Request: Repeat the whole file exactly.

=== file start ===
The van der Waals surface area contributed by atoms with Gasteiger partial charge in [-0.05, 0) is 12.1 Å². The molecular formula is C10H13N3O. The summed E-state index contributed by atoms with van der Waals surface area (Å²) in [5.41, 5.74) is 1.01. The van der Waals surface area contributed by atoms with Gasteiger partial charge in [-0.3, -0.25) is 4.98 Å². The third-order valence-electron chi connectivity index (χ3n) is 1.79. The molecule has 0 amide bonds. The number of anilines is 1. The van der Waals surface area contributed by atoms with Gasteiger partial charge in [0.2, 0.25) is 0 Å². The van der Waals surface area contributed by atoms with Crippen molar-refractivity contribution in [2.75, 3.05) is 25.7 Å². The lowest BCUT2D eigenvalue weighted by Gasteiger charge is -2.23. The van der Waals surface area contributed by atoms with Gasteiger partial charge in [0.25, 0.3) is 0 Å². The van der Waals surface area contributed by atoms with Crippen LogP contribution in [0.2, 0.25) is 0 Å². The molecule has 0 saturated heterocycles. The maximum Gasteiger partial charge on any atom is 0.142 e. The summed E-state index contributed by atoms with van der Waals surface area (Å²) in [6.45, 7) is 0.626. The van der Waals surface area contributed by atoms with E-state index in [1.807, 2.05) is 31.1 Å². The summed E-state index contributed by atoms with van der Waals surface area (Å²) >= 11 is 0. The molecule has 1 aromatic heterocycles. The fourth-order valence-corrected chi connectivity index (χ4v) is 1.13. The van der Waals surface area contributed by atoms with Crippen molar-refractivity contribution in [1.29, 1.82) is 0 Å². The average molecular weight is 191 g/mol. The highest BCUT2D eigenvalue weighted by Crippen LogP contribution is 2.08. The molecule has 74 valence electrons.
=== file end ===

The van der Waals surface area contributed by atoms with Gasteiger partial charge in [-0.05, 0) is 12.1 Å². The molecular formula is C10H13N3O. The summed E-state index contributed by atoms with van der Waals surface area (Å²) in [5.41, 5.74) is 1.01. The van der Waals surface area contributed by atoms with Gasteiger partial charge in [-0.3, -0.25) is 4.98 Å². The third-order valence-electron chi connectivity index (χ3n) is 1.79. The molecule has 0 amide bonds. The number of anilines is 1. The van der Waals surface area contributed by atoms with Gasteiger partial charge in [0.2, 0.25) is 0 Å². The van der Waals surface area contributed by atoms with Crippen molar-refractivity contribution in [2.75, 3.05) is 25.7 Å². The lowest BCUT2D eigenvalue weighted by Gasteiger charge is -2.23. The van der Waals surface area contributed by atoms with Gasteiger partial charge in [0.25, 0.3) is 0 Å². The van der Waals surface area contributed by atoms with Crippen LogP contribution in [0.2, 0.25) is 0 Å². The molecule has 0 saturated heterocycles. The maximum Gasteiger partial charge on any atom is 0.142 e. The summed E-state index contributed by atoms with van der Waals surface area (Å²) in [6.45, 7) is 0.626. The van der Waals surface area contributed by atoms with E-state index in [1.807, 2.05) is 31.1 Å². The summed E-state index contributed by atoms with van der Waals surface area (Å²) >= 11 is 0. The molecule has 1 aromatic heterocycles. The fourth-order valence-corrected chi connectivity index (χ4v) is 1.13. The van der Waals surface area contributed by atoms with Crippen molar-refractivity contribution in [1.29, 1.82) is 0 Å². The average molecular weight is 191 g/mol. The highest BCUT2D eigenvalue weighted by Crippen LogP contribution is 2.08. The molecule has 74 valence electrons.